I’m at Ball State today for the InPrint Festival, an annual event celebrating authors and their first books. The 2nd night of the event is a panel where BSU invites an editor as well to discuss the process of editing, of selection and creation. I’m the editor, of sorts. In about 40 minutes, I’ve to stand in front of a class and talk about Vouched Books and why it’s important. That’s somewhat terrifying.
I have some down time right now, and instead of preparing anything for the presentation, I chose instead to read an essay by Matt Salesses, “DIFFERENT RACISMS: On Jeremy Lin and How the Rules of Racism are Different for Asian Americans,” at The Rumpus, which I saw all over my twitter feed yesterday.
Coincidentally, poet Gleen Shaheen who is also taking part in the InPrint Festival was just speaking to a similar point at lunch, how at times in his writing education he was told not to write about his Arabic heritage, that to do so was “cheating” on some level. Salesses mentions a similar barrier to his own early writing in the essay:
I know many Asian American writers who refuse to write about Asian Americans, out of a fear of being typecast, or a fear of being seen as “using” their ethnicity, or a fear of being an “Asian American writer,” or something. And really, I understand that. I have been one of those writers. This may not come as a surprise, at this point in this essay, but for a long time, I wrote only about white characters. I wrote about them because I grew up with people like them, but also because they were the people in books and because I, too, feared the label, or at least told myself I did. What that fear really is, it seems to me now, is a fear of not being taken as seriously as the White Male Writer, who has so long ruled English literature.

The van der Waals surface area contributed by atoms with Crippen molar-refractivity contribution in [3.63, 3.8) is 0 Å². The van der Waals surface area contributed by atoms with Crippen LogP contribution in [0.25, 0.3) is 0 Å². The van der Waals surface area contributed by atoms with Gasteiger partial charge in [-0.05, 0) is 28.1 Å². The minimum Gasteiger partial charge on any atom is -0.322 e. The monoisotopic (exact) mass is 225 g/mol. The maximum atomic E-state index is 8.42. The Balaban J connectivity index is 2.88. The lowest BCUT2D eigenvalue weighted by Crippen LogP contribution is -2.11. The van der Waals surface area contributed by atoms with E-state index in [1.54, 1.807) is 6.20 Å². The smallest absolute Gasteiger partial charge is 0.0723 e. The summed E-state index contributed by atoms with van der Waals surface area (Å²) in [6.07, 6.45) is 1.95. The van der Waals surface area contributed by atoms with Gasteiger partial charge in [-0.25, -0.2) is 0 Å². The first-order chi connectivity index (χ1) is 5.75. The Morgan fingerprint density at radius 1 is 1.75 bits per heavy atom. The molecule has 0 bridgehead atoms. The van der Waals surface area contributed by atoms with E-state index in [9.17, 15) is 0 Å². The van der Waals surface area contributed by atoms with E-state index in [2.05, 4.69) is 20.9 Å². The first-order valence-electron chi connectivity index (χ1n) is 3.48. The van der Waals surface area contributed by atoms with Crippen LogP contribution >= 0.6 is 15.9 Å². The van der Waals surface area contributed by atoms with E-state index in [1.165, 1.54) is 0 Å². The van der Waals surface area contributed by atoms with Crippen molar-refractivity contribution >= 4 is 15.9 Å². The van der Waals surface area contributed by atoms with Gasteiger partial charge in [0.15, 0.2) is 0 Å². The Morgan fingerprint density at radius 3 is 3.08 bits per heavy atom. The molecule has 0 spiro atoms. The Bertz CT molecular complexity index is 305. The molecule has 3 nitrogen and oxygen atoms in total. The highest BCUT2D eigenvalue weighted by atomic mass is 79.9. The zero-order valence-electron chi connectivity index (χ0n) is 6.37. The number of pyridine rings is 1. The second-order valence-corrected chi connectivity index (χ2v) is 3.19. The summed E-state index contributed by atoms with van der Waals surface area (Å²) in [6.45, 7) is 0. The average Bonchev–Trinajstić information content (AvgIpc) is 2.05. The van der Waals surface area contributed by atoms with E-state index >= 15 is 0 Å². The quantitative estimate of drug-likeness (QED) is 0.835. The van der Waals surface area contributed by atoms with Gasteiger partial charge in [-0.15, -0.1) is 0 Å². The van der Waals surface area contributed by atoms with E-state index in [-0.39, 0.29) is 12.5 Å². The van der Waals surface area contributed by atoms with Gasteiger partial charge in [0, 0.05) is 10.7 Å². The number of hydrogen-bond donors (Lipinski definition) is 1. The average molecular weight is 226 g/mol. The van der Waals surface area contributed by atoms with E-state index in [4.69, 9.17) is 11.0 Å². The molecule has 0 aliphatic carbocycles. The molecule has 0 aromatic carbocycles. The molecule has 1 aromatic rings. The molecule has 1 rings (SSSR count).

The essay is fantastic and eye-opening and altogether aching. Salesses uses the backdrop of the Jeremy Lin-sanity to highlight how flagrant racism against Asian Americans really is, how even positive racial stereotypes (Asians as hard-working, respectful, kick ass ninjas) are still stereotypes, still a form of racism.
It is hard to call someone who thinks he is complimenting you a racist. But the positive stereotypes people think they can use because of their “positivity” continue (and worsen) the problem. Thinking you can call an entire race “respectful” is thinking you can classify someone by race, is racism.